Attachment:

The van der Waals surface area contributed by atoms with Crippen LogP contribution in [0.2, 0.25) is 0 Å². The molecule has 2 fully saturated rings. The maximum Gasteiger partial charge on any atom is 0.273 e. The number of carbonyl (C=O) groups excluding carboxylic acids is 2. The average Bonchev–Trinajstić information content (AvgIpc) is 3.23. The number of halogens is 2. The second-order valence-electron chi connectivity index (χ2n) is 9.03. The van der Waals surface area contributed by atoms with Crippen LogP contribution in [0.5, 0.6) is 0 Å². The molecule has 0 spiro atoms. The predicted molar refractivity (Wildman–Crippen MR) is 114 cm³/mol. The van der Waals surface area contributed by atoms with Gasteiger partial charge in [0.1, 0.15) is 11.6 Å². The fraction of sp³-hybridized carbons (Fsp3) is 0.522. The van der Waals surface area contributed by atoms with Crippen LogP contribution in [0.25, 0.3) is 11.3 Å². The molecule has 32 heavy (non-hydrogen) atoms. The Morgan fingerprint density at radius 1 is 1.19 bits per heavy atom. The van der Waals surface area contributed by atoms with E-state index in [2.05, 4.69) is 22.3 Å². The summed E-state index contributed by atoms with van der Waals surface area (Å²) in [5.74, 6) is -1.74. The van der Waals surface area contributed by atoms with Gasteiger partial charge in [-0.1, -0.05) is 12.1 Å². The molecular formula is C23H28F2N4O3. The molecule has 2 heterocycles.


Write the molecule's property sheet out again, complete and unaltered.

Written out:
The van der Waals surface area contributed by atoms with Crippen LogP contribution in [0.2, 0.25) is 0 Å². The molecule has 2 fully saturated rings. The maximum Gasteiger partial charge on any atom is 0.273 e. The number of carbonyl (C=O) groups excluding carboxylic acids is 2. The average Bonchev–Trinajstić information content (AvgIpc) is 3.23. The number of halogens is 2. The second-order valence-electron chi connectivity index (χ2n) is 9.03. The van der Waals surface area contributed by atoms with Crippen LogP contribution in [0.5, 0.6) is 0 Å². The molecule has 0 spiro atoms. The predicted molar refractivity (Wildman–Crippen MR) is 114 cm³/mol. The van der Waals surface area contributed by atoms with Gasteiger partial charge in [0.1, 0.15) is 11.6 Å². The fraction of sp³-hybridized carbons (Fsp3) is 0.522. The van der Waals surface area contributed by atoms with Crippen LogP contribution in [0.25, 0.3) is 11.3 Å². The molecule has 32 heavy (non-hydrogen) atoms. The Morgan fingerprint density at radius 1 is 1.19 bits per heavy atom. The van der Waals surface area contributed by atoms with E-state index in [2.05, 4.69) is 22.3 Å². The summed E-state index contributed by atoms with van der Waals surface area (Å²) in [5.74, 6) is -1.74. The van der Waals surface area contributed by atoms with Gasteiger partial charge in [-0.1, -0.05) is 12.1 Å². The molecular formula is C23H28F2N4O3. The molecule has 2 heterocycles.